• Alibaba Group Holding Ltd. trimmed its annual revenue forecast after quarterly sales missed estimates, underscoring the extent to which escalating tensions with the U.S. are hurting the Chinese economy. For the fiscal year ending March, the company is now predicting revenue of 375 billion yuan ($54.5 billion) to 383 billion yuan, equating to growth of as much as 53 percent versus the 60 percent it guided towards previously. Second-quarter sales came in 1.6 percent below analysts’ estimates.
  • Midnight on Sunday will mark a dividing line in the world of oil. Beyond that point, anyone unloading a tanker from Iran risks the full wrath of the U.S. government. The Middle East’s third-biggest oil producer has already seen many buyers flee, with sales tumbling 37 percent since President Donald Trump announced that he’d reimpose sanctions. Once those restrictions formally kick in on Nov. 5, the overall supply disruption could become the biggest since Libya erupted in civil war at the start of the decade.
  • The hedge funds that now own the Toys “R” Us brand plan to relaunch the toy retailer as a standalone operation next year, according to people familiar with the matter. Solus Alternative Asset Management and Angelo Gordon will look to raise capital to help revive the retailer, which closed its last stores at the end of June, and are making plans that include brick-and-mortar locations for the chain, the people said.
  • The U.S. has agreed to let eight countries — including Japan, India and South Korea — keep buying Iranian oil after it reimposes sanctions on the OPEC producer on Nov. 5, a senior administration official said. While the Trump administration’s goal remains to choke off revenue to Iran’s economy, waivers are being granted in exchange for continued import cuts so as not to drive up oil prices, said the official, who asked not to be identified before Secretary of State Michael Pompeo announces the number of exemptions later on Friday.
  • Italian manufacturing shrank the most in almost four years in October, hinting at continued weakness after the economy failed to grow in the third quarter. IHS Markit’s factory index for the country dropped below the key 50 mark, meaning a contraction — the first since August 2016. Output shrank for a third month and new orders fell as optimism took a knock from slower global demand and “worries over political stability.” The euro-area manufacturing PMI slid to 52.0, below the initial estimate of 52.1 and the weakest reading in more than two years.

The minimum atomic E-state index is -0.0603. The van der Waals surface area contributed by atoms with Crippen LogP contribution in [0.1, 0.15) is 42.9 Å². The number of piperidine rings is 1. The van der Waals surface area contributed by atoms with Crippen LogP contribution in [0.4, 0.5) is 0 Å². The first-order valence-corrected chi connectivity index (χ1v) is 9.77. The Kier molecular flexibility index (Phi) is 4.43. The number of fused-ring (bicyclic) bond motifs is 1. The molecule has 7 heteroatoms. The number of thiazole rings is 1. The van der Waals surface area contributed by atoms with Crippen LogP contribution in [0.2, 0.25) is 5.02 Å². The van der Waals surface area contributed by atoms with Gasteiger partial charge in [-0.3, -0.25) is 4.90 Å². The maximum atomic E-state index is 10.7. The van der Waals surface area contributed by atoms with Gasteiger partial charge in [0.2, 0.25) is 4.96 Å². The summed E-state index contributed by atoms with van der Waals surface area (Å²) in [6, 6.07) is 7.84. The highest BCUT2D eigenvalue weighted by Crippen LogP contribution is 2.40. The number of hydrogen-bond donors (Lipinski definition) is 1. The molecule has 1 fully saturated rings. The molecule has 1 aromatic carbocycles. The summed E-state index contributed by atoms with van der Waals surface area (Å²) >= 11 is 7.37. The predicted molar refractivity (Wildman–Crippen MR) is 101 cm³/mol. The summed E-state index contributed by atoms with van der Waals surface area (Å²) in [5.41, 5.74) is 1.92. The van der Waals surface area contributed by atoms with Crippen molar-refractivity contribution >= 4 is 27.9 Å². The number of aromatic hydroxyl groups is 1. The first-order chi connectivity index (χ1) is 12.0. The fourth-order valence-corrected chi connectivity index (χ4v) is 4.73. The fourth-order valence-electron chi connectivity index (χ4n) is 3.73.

• Russian oil production moved closer to an all-time high before the nation meets with OPEC partners to discuss future supply. The country’s crude and condensate output averaged 11.412 million barrels a day last month, according to data from the Energy Ministry’s CDU-TEK unit released Friday. That’s about 160,000 barrels a day more than two years ago, before Russia agreed to cut supply with OPEC. It’s a post-Soviet record, and not far off the highest-ever output.
  • Malaysia’s government will push its budget deficit to the highest in five years and will hike taxes and draw more income from the state oil company to help plug the shortfall. In the first budget since Prime Minister Mahathir Mohamad took office in May, the government is widening its deficit target for this year to 3.7 percent of gross domestic product from a 2.8 percent target under the previous government. The median estimate in a Bloomberg survey of nine economists was 3.2 percent.
  • Foreigners didn’t wait long to set a new record for China stock buying. Overseas investors heartened by optimism China and the U.S. can overcome their trade dispute bought 17.4 billion yuan ($2.5 billion) of China stocks via trading links with Hong Kong on Friday. That was more than double the record set a day earlier and erased all of October’s net selling, according to data compiled by Bloomberg.
  • Pfizer Inc. is reviewing options including a sale of its women’s health portfolio as the U.S. pharmaceutical giant seeks to focus on developing treatments with higher growth potential, according to people with knowledge of the matter. The drugmaker is working with financial advisers to gauge the interest of potential buyers, the people said, asking not to be identified because the deliberations are private. A sale of the division, which has annual sales of roughly $1.2 billion, could fetch about $2 billion and draw bids from both private equity firms and rival pharmaceutical companies, they said.
  • GTS agreed to buy Cantor Fitzgerald LP businesses that handle exchange-traded funds and orders from retail investors, becoming the latest high-frequency trading firm to start directly serving consumers. Two units will shift to GTS, along with about 35 employees, the company said Friday in a statement that didn’t disclose financial terms. One trades ETFs with customers and on exchanges. The other, a wholesale market-making business, executes stock and ETF trades for retail investors. Bloomberg first reported a month ago that the companies were discussing a deal.

*All sources from Bloomberg unless otherwise specified